By Kevin Glew
Cooperstowners in Canada
It was 15 years ago today that Russell Martin made his major league debut with the Los Angeles Dodgers.
The Montreal native had been called up from triple-A Las Vegas after Dodgers catcher Dioner Navarro suffered a deep bone bruise on his right wrist from a foul ball off the bat off Colorado Rockies slugger Vinny Castilla the night before and had been placed on the 15-day disabled list.
Selected by the Dodgers in the 17th round in the 2002 MLB draft, Martin had cemented himself as the club’s top catching prospect with a breakout season in double-A Jacksonville in 2005 in which he batted .311 and had a .430 on-base percentage (OBP) and belted nine home runs in 129 games.
The Dodgers had initially hoped that Martin would spend much of the 2006 season in triple-A honing his skills, but with Navarro sidelined and soon-to-be 40-year-old Sandy Alomar Jr. as their other big league catcher, they had little choice but to call up Martin.
For his part, Martin had excelled in triple-A, hitting .297 and posting a .389 OBP in 29 games while throwing out 46 per cent of baserunners trying to steal off him. And the Dodgers were desperate for a spark. Despite having a veteran squad with high expectations, the Dodgers had stumbled to a 12-17 record. So manager Grady Little told reporters that if Martin performed well, the young catcher might remain in the big leagues even after Navarro returned.
“It all depends on how the kid’s doing,” Little told the Los Angeles Times of the club’s plans for Martin. “If he comes up here and sets the world on fire, the position we’re in right now, we might look at something different. Anything’s a possibility.”
And Martin did “set the world on fire.”
In his major league debut 15 years ago today – a Friday night contest at Dodger Stadium against the Milwaukee Brewers – Martin batted eighth and caught former 20-game winner Derek Lowe. At the plate, the young Canuck went 2-for-4 with two RBIs and made a pivotal play at the plate in the eighth inning and the Dodgers eventually won 4-3.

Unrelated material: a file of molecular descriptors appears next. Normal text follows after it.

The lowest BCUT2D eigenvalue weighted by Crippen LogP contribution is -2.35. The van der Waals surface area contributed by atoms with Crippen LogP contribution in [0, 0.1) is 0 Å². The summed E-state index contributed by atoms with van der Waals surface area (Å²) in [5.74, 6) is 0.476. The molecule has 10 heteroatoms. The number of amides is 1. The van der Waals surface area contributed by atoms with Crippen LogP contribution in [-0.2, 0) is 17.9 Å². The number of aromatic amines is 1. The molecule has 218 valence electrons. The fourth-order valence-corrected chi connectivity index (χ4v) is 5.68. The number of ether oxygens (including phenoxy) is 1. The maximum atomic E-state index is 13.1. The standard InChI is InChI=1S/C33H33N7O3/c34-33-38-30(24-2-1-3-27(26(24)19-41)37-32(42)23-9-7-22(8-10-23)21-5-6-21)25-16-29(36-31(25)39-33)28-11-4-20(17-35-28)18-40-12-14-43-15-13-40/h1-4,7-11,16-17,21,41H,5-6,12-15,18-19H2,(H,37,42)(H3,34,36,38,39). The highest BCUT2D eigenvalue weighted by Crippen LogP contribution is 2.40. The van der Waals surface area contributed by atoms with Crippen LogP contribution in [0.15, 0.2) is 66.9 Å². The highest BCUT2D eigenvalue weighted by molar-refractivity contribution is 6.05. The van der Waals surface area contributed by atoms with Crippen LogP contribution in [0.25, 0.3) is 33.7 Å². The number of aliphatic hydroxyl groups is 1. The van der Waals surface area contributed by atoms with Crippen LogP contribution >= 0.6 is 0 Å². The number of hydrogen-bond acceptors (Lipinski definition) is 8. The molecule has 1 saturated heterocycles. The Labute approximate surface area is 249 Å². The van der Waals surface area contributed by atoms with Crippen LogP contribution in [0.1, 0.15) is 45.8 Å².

Here are a few major league firsts for Martin from that contest:
1st MLB at bat – Ground out to third base against Brewers lefty Chris Capuano in the second inning.
1st MLB hit and RBI – A double to right field off Capuano in the fourth inning that scored Dodgers outfielder Jason Repko and third baseman Ramon Martinez and gave the Dodgers a 3-0 lead.
1st MLB single – A grounder up the middle off Capuano in the sixth inning.
1st MLB play at the plate – Martin would tag out fellow Canuck Corey Koskie (Anola, Man.) who was attempting to score on a fly ball to centre field hit by Brady Clark with one out in the top of the eighth inning with the game tied 3-3. Repko recorded the outfield assist.
After his impressive debut, the Dodgers kept starting him behind the dish in Navarro’s absence. The previously slumping Dodgers won the first five games that Martin started and in his first seven games with the club, he batted .300 with a .462 OBP.
By mid-May, the Dodgers were 8-2 in the 10 games Martin had started.
“I’ve worked hard to get here, and I feel comfortable,” Martin told the Los Angeles Times for their May 17, 2006 edition. “I don’t feel overmatched at all.”
By the time Navarro was activated from the disabled list, Martin had a stranglehold on the starting catching job. The Canuck backstop went on to bat .282 with 10 home runs and a .355 OBP in 121 games and finish ninth in the National League Rookie of the Year voting.
The rest, as they say, is history.
Over his next four seasons with the Dodgers, Martin developed into an all-star, a Gold Glove Award recipient and a Silver Slugger Award winner. He also captured the Canadian Baseball Hall of Fame’s Tip O’Neill Award in 2007 as the top Canuck player.
In all, Martin has now played 14 big league seasons. His career has also included stops with the New York Yankees, Pittsburgh Pirates and Toronto Blue Jays, before he returned the Dodgers in a backup role in 2019. In 10 of those campaigns, his team advanced to the post-season.
In 1,693 major league games, Martin has belted 191 home runs and owns a .349 on-base. And though he has not played since 2019, he told Jon Morosi in January that he’s not retired and is open to the possibility of playing again in the future.
These days, Martin is widely considered the greatest all-around Canadian catcher in MLB history and his journey to that vaunted status began 15 years ago today.